HAWESVILLE, Ky. — It’s one of the most defining and unnerving symptoms of COVID-19: a lingering loss of taste and smell.
Makenna Hall of Hawesville said despite recovering from COVID-19 more than three months ago, she still hasn’t fully recovered her sense of taste and smell.
“Losing everything that I had everyday was just terrifying,” Hall said. “Tasteless food just textures in your mouth. So, like all I could focus on was the texture that was in mouth and the way it felt like chewing it.”
What You Need To Know
- Loss of taste and smell is a common symptom of COVID-19
- For some who recover, the symptom lingers for a long time
- Many who lose their senses also lose their appetite, leading to unintended weight loss
- Smell therapy can be used to help regain the senses of smell and taste
According to a recent study from the Journal of Internal Medicine, about 86% of people with a mild case of COVID-19 lose their sense of smell and taste.
“Mom made this pasta the other night and I don’t even like it, but I was just so excited to eat it, and taste it, even it was something if I didn’t like it was better than tasting nothing,” Hall said.
Many people whose senses have been muted like Halls will lose their appetites, putting them at risk of unintended weigh loss. The 18-year-old lost 35 pounds.
“I didn’t crave anything. I never felt hungry because I couldn’t taste so I just started losing weight,” Hall explained.
Even months after the infection is gone, hall is still reporting distoriton of the sense of smell too. “Like showering, couldn’t smell any of my soaps. I felt like I wasn’t even washing myself,” Hall said.
Navid Pour-Ghasemi is an infectious disease specialist at Norton Healthcare. He said loss of smell is a common symptom after having COVID-19. He says sometimes people regain their senses right away, while others who got their infection months ago still haven’t gotten them back.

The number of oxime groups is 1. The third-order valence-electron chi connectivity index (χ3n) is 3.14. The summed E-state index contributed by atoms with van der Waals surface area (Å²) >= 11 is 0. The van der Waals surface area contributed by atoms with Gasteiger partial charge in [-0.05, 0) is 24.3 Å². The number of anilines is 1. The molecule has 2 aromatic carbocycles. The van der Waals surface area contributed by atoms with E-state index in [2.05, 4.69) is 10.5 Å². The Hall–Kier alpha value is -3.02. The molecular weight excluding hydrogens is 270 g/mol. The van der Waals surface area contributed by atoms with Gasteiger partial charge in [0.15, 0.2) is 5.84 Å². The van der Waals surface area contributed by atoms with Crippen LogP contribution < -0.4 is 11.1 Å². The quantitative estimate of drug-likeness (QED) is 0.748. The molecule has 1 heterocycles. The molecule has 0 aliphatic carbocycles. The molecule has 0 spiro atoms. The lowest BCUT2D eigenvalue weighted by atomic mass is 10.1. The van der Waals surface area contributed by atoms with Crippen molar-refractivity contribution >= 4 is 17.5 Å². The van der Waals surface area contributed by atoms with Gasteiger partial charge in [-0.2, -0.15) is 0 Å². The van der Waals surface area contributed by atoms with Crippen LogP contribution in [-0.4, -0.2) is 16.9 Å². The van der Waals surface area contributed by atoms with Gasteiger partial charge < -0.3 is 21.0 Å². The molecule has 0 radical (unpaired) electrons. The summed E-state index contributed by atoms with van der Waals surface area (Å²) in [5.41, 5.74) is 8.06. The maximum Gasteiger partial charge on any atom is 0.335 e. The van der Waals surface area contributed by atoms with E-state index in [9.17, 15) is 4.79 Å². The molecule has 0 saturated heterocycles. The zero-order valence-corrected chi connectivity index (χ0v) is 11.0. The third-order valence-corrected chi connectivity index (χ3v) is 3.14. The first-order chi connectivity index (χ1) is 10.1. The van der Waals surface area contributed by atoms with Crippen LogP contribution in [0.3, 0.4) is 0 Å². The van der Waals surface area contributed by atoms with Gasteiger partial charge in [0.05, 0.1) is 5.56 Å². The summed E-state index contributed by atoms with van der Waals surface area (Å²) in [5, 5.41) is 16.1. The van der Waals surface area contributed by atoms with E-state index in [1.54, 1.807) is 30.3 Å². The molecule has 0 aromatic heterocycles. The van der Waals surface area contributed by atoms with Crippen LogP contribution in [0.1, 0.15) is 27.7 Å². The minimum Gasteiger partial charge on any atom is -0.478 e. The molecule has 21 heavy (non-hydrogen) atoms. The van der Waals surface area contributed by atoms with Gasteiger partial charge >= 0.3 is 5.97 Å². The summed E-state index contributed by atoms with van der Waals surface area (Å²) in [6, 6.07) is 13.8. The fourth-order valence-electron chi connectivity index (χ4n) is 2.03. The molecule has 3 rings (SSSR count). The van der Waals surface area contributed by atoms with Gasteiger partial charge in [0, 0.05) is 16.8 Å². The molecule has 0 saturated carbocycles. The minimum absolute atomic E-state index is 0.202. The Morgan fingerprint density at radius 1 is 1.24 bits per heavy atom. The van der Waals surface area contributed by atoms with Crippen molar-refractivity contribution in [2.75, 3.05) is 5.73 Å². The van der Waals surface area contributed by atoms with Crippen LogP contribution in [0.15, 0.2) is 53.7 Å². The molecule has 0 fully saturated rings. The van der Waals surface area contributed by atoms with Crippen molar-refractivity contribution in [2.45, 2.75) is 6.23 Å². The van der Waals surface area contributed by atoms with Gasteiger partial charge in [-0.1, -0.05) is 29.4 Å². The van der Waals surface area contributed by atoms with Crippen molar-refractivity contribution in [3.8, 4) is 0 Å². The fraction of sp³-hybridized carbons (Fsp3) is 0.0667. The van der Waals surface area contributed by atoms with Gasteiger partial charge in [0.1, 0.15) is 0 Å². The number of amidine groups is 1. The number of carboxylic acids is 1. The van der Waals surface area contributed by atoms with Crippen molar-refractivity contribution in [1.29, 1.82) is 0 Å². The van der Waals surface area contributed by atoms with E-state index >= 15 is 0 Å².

“It’s a course for each individual patient for sure. Some have and some haven’t, but of that group that I’ve been following about half of them have gotten their sense of smell back and the other half are on the road to recovery,” Pour-Ghasemi said.
Health officials say losing your sense of smell has to do with a nerve injury that maybe caused by inflammation.
“The thought process is the virus gets in there and causes a lot of inflammation which sort of disrupts the nerves normal functioning and that’s leading to the loss of smell which in turn leads to a loss in taste,” Pour-Ghasemi explained.
As a result, some medical experts are encouraging their patients who have recovered from the virus to turn to smell therapy to try to speed up the process.
“There’s limited data on actual good interventions to make this come back faster, but I’ve been recommending different types of smell therapies to my patients.”
For now, Dr. Pour-Ghasemi is advising people who are still regaining their senses to continue with life as normal as possible and continue to eat and drink.
“Keep them coming that way it can get back to normal quicker. It’s almost like the same thing as like a muscle if you don’t use it you lose it.”
Medical experts say survivors should seeks assistance from their doctor if the problem continues.